Not many players have embraced the spring conditions of the Midwest League quite like Burlington's Chad Oberacker. The Bees center fielder is so locked in that he was likely disappointed his team was snowed out Monday night in Wisconsin.
Oakland's 25th-round pick in last June's amateur draft has hit safely in all of his eight games and compiled a line of .419/.486/.742. After not hitting one homer in 157 at-bats in Vermont last summer, Oberacker has two in his first 31 with the Bees.
It's taken the Erie, Pennsylvania, native little time to adjust to playing on a full-season affiliate in his first full year of pro ball.
"The cold weather hasn't really affected me at all," Oberacker said. "I think growing up in Pennsylvania and having to play in that terrible weather prepared me for this. This is actually a little better than I was used to in high school. The weather is not too much of a factor."
Oberacker is probably the only one who shares that sentiment about the Midwest League. After a solid month and a half in the New York-Penn League last summer, the 5-11 outfielder positioned himself for some early-season success this spring.
The Tennessee Tech grad made a good first impression last year, batting .293 with a .371 OBP and 13 stolen bases in 15 chances as a rookie. He also showed a solid understanding of the strike-zone, walking 20 times against 30 strike-outs.
"It was definitely an experience transitioning from college ball to having baseball every single day," Oberacker said. "It became your job. But it's what we love to do. It was a good start to my career.
"I stayed hot [this season] and a lot of stuff was just carrying over from spring training. I'm trying to stay consistent. That's the only thing you can do. Hopefully everything will take care of itself out on the field."
Oberacker credits the structured environment during a well-run minor-league spring training for his hot start in the cold elements.
"I think the biggest thing was a lot of the coaches down there wanted to get us a routine – something that we could do every day to get us going for every game throughout the season," Oberacker said.
"I had that with a lot of the tee work we were doing. I think that helped and translated into the game every day."
In addition to the A's minor-league staff, Oberacker has confided in a former college teammate and current Stockton Ports first baseman A.J. Kirby-Jones.
Although they are the same age, Kirby-Jones got a head start on his pro career by signing with the A's after his junior year and already has a year in the Midwest League season under his belt. Oberacker could have signed that year as a 19th-round draft pick by St. Louis, but opted to return for his senior season to finish his degree.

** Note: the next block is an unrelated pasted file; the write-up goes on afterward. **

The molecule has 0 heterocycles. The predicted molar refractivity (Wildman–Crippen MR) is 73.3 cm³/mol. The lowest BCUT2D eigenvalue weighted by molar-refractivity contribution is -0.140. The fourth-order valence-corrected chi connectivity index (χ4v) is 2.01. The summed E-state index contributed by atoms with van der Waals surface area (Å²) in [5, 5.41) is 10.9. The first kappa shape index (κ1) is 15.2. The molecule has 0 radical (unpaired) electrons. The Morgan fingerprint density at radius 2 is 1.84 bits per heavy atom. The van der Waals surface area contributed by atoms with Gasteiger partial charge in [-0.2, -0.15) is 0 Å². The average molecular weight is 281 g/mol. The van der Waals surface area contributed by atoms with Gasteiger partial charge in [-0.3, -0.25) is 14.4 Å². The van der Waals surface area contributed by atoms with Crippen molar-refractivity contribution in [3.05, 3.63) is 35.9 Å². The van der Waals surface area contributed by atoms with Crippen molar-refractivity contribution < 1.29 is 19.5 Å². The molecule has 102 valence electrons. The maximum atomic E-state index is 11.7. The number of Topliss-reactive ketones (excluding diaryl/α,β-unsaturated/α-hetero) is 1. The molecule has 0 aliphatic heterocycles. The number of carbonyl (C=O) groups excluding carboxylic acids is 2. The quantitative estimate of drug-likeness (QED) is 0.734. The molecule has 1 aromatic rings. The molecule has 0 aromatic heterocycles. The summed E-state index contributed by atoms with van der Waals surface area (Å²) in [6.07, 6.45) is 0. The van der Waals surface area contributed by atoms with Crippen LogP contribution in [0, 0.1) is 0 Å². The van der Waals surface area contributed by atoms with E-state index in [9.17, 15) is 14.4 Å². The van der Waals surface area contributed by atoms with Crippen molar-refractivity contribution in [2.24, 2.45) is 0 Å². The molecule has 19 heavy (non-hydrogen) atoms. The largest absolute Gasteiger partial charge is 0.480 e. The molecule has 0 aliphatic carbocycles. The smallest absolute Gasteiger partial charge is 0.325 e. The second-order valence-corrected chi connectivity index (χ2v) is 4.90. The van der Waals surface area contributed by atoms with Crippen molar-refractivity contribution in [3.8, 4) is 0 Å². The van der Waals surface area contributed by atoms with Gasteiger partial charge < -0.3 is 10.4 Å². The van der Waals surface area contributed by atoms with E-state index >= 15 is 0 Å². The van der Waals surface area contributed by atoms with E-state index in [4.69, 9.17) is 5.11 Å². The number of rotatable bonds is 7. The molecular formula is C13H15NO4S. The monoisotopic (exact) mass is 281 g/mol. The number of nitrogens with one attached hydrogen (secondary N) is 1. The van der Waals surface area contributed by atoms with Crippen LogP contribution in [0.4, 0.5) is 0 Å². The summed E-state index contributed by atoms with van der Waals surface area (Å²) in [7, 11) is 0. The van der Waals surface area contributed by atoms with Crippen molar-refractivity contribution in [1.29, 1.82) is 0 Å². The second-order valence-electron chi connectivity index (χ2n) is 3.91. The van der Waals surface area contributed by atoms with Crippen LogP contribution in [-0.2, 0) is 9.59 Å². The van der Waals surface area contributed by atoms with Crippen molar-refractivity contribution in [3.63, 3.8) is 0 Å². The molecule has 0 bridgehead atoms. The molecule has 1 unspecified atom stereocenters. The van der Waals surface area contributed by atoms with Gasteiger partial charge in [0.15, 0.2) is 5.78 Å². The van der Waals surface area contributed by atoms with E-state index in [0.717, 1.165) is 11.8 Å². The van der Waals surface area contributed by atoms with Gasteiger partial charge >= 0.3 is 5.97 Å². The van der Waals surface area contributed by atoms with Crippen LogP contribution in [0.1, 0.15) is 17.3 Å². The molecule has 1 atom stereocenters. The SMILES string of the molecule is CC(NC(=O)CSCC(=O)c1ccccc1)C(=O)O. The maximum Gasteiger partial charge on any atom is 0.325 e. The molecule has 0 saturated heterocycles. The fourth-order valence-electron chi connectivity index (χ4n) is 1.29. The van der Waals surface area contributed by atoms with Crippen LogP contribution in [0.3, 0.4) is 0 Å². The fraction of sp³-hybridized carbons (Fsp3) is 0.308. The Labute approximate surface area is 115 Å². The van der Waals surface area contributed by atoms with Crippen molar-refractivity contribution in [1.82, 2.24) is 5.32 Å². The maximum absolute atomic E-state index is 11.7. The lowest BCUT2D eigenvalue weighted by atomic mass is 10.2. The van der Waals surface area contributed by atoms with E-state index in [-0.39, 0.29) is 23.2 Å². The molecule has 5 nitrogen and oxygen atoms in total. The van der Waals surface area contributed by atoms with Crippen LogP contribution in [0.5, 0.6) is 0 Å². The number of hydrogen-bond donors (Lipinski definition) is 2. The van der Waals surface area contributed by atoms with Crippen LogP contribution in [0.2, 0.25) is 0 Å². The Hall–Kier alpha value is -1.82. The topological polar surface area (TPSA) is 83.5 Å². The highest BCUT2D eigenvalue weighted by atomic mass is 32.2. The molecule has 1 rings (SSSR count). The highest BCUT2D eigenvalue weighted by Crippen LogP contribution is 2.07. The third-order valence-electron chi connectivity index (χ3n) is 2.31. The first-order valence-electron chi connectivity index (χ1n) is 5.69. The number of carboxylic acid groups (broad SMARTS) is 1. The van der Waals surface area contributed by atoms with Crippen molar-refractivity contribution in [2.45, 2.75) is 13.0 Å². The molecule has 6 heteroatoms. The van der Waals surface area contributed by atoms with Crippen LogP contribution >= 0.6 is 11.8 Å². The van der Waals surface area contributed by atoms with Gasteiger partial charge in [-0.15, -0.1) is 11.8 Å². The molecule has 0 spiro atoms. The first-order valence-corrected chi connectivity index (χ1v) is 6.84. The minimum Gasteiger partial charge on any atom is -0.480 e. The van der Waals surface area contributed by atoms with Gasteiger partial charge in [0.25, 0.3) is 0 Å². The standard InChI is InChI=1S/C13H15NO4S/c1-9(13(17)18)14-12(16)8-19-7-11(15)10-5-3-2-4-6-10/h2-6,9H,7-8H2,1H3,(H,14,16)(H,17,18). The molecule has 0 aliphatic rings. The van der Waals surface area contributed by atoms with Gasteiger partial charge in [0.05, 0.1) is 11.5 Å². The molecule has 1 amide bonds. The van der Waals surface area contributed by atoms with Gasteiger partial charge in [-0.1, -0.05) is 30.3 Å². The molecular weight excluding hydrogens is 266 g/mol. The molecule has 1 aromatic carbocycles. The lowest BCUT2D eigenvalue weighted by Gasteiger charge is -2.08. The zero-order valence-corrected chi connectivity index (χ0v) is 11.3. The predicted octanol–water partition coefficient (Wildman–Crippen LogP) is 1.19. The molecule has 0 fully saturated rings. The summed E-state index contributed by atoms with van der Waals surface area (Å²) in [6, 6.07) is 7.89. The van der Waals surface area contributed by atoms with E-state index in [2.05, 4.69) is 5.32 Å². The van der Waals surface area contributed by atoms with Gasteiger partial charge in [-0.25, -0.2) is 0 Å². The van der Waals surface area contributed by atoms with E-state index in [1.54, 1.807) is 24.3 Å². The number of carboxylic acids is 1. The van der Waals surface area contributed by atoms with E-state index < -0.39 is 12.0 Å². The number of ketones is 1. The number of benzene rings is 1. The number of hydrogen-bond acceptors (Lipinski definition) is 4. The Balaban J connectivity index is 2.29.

"Luckily I've had some guys that had been playing pro ball, like A.J. who I played at college with, telling me about how much of a grind a full season is," Oberacker said. "I was ready for that aspect of it.
"It ended up working out that we got picked up by the same team, so that's pretty cool. He had a game that night of the draft and he saw my pick, so he called me and we talked on the phone. We were both pretty excited when it happened."
Although Oberacker fell six rounds in last year's draft and was left with little choice other than to sign as a college senior, he has no regrets about coming back to Tennessee Tech.
"This year it was a no-brainer, but I was ready to get started playing pro ball," Oberacker said.
"My senior season wasn't as good as my junior year, or as good as I had hoped for. But I got my degree, which was a good thing, and I'll have that to fall back on. I have no regrets at all about going back to school. I ended up here and couldn't be happier."
The 23-year-old will rely on a veteran's approach to handle the grind of his initial professional season.
"My offseason workouts have helped and I feel stronger and quicker," Oberacker said.
"But the biggest thing is the base of the mental game that my college coach originally instilled in me. I can see it now and saw it in the offseason. They always preach to stay consistent. You shouldn't be able to tell whether you were 4-for-4 or 0-for-4. I know its baseball. You could hit it, but can't control if they catch it or not."